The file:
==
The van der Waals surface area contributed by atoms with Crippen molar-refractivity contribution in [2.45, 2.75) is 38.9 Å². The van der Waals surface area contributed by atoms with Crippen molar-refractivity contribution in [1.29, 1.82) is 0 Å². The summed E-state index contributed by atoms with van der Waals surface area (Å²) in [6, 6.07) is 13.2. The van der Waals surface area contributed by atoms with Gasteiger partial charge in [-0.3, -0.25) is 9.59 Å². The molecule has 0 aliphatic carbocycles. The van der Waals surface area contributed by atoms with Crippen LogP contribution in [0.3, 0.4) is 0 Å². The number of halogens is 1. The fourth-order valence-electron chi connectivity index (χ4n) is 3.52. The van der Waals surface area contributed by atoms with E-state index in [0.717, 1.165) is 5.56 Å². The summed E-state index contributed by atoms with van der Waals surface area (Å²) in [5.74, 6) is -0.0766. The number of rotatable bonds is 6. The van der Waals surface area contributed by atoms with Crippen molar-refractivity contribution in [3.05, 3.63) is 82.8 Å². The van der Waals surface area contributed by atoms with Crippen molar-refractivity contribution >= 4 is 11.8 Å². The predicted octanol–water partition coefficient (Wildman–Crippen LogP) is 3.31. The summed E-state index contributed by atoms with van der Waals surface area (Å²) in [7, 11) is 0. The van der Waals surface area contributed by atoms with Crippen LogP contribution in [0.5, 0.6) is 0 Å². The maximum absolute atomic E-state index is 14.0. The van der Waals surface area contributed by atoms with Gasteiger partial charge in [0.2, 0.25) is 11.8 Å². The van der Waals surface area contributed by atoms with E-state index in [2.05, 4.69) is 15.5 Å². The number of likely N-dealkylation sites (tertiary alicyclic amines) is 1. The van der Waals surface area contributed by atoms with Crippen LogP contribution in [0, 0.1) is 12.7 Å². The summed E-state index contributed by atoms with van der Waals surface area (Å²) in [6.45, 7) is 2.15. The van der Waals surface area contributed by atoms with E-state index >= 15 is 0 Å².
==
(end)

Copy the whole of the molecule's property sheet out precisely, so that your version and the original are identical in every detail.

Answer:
The van der Waals surface area contributed by atoms with Crippen molar-refractivity contribution in [2.45, 2.75) is 38.9 Å². The van der Waals surface area contributed by atoms with Crippen molar-refractivity contribution in [1.29, 1.82) is 0 Å². The summed E-state index contributed by atoms with van der Waals surface area (Å²) in [6, 6.07) is 13.2. The van der Waals surface area contributed by atoms with Gasteiger partial charge in [-0.3, -0.25) is 9.59 Å². The molecule has 0 aliphatic carbocycles. The van der Waals surface area contributed by atoms with Crippen LogP contribution in [0.3, 0.4) is 0 Å². The number of halogens is 1. The fourth-order valence-electron chi connectivity index (χ4n) is 3.52. The van der Waals surface area contributed by atoms with E-state index in [0.717, 1.165) is 5.56 Å². The summed E-state index contributed by atoms with van der Waals surface area (Å²) in [5.74, 6) is -0.0766. The number of rotatable bonds is 6. The van der Waals surface area contributed by atoms with Crippen molar-refractivity contribution in [3.05, 3.63) is 82.8 Å². The van der Waals surface area contributed by atoms with Crippen molar-refractivity contribution >= 4 is 11.8 Å². The predicted octanol–water partition coefficient (Wildman–Crippen LogP) is 3.31. The summed E-state index contributed by atoms with van der Waals surface area (Å²) in [7, 11) is 0. The van der Waals surface area contributed by atoms with Crippen LogP contribution in [0.5, 0.6) is 0 Å². The maximum absolute atomic E-state index is 14.0. The van der Waals surface area contributed by atoms with Gasteiger partial charge in [0.2, 0.25) is 11.8 Å². The van der Waals surface area contributed by atoms with E-state index in [2.05, 4.69) is 15.5 Å². The number of likely N-dealkylation sites (tertiary alicyclic amines) is 1. The van der Waals surface area contributed by atoms with Crippen LogP contribution in [0, 0.1) is 12.7 Å². The summed E-state index contributed by atoms with van der Waals surface area (Å²) in [6.45, 7) is 2.15. The van der Waals surface area contributed by atoms with E-state index >= 15 is 0 Å².